Supreme Court Decision Limits State Legislatures’ Power in Federal Elections

The Supreme Court ruled against Republicans in North Carolina who were battling for a congressional district map that would greatly advantage their candidates on Tuesday, but it chose not to put additional restrictions on state courts evaluating some election-related problems.

The North Carolina Supreme Court was within its rights in reaching the conclusion that the map constituted a party gerrymander under the state Constitution, the judges said in a 6-3 decision.

The “independent state legislature” doctrine, which Republicans claim restricts the ability of state courts to invalidate specific election laws passed by state legislatures, was rejected by the court as a result of its narrow interpretation.

Voting rights organizations and Democrats who were concerned about the repercussions of a decision that might limit state court power warmly applauded the decision.

Former President Barack Obama tweeted, “Today the Supreme Court rejected the fringe independent state legislature theory that threatened to upend our democracy and dismantle our system of checks and balances.”

The foundation of the independent state legislature defense is text from the Constitution’s Elections Clause, which states that election laws “shall be prescribed in each state by the legislature thereof.”

The phrasing, according to proponents of the theory, which the Supreme Court has never accepted, supports the idea that legislatures have the final say when it comes to federal election laws under state law, maybe regardless of any potential limitations imposed by state constitutions.

In the majority opinion, Chief Justice John Roberts stated that state courts “retain the authority to apply state constitutional restraints when legislatures act on the power conferred upon them by the Elections Clause.”

However, he continued, state courts do not have “free rein” when there are inconsistencies with federal law. The court found that federal courts have the authority to intervene in certain cases.

State courts may not, according to Roberts, “exceed the bounds of ordinary judicial review in this area in order to unconstitutionally intrude upon the role specifically reserved to state legislatures.”

Supreme Court Decision Limits State Legislatures' Power in Federal Elections

Following the November midterm elections, the state Supreme Court in North Carolina, which was then under Democratic control, reversed the ruling that it had made last year. This action raised the question of whether the justices even needed to decide the case.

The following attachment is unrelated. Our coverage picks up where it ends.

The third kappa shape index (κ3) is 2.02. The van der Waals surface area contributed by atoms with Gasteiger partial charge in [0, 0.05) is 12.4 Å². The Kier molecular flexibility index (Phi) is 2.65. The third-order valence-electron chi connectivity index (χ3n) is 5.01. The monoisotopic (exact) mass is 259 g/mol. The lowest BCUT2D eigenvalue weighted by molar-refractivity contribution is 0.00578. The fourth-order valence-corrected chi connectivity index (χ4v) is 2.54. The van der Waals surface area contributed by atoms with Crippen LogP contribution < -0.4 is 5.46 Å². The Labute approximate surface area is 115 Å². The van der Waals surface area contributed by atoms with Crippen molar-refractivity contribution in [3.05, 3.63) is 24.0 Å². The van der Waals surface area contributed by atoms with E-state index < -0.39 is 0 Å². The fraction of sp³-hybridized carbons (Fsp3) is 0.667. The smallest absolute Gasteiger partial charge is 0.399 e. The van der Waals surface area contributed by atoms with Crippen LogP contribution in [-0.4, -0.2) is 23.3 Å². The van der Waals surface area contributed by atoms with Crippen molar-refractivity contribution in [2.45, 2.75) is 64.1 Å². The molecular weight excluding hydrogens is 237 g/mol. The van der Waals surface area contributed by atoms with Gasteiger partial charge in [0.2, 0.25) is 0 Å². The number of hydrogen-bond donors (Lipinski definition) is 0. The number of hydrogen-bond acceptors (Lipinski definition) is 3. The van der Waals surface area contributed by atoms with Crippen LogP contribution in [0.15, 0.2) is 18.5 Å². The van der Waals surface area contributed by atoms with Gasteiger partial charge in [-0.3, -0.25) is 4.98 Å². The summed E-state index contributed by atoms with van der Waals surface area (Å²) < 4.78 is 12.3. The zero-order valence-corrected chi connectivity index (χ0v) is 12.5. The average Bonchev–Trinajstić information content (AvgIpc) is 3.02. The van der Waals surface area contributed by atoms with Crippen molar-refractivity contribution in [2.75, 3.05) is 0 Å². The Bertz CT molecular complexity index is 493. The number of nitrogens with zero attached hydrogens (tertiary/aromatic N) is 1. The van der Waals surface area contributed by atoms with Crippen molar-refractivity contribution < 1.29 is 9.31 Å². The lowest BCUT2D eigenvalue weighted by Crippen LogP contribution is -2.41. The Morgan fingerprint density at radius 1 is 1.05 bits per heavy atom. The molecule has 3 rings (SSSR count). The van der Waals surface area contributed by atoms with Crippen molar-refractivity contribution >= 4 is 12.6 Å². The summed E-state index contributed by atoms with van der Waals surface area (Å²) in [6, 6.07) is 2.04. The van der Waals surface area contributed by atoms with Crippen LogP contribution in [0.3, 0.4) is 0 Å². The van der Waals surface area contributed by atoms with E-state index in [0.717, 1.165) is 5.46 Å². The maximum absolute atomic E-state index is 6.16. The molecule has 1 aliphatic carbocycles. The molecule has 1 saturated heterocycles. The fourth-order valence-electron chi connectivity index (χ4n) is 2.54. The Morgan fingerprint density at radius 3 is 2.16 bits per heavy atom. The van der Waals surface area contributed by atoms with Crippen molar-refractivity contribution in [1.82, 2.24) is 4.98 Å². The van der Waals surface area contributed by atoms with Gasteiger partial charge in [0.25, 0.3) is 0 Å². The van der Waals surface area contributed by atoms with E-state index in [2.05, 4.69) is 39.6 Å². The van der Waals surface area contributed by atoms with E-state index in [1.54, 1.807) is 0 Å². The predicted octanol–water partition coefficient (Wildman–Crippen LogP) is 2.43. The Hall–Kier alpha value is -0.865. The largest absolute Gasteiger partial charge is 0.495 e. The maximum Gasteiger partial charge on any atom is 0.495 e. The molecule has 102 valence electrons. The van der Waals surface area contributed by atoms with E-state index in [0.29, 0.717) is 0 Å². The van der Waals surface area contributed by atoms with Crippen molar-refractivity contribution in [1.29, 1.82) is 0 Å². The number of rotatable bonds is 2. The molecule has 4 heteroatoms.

Justice Neil Gorsuch and Justice Samuel Alito, both conservatives, joined Justice Clarence Thomas in dissension, arguing that this rendered the case moot.

Thomas expressed concern that the judgment may cause further complications in lower courts and could result in additional cases similar to the one that the Supreme Court itself decided in Bush v. Gore in 2000, which ultimately resulted in the election of Republican George W. Bush as president.

Thomas stated that the decision of the court “opens a new field for Bush-style controversies over state election law—and a far more uncertain one.”

In a separate opinion, conservative Justice Brett Kavanaugh made it plain that the court will probably revisit the extent of state court authority at some point in the future.

The court “recognized and articulated a general principle for federal court review of state court decisions in federal election cases,” he said, referring to the decision issued on Tuesday.

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The judge should and most likely will do so in the future to create a more precise norm, he continued.

Due to a state law clause stating that interim maps can only be utilized for one election cycle, the North Carolina congressional map will be redone prior to the 2024 election. That map is probably going to lean substantially toward Republicans as a result of the most recent verdict by the North Carolina Supreme Court.

In addition to redistricting disputes, a Supreme Court decision supporting the theory would have had an impact on other election-related rules, such as mail-in voting and voter access to the polls, that legislatures might try to enact even when state courts have ruled that they do so in violation of state constitutions. The theory might also cast doubt on the governors’ ability to block legislation.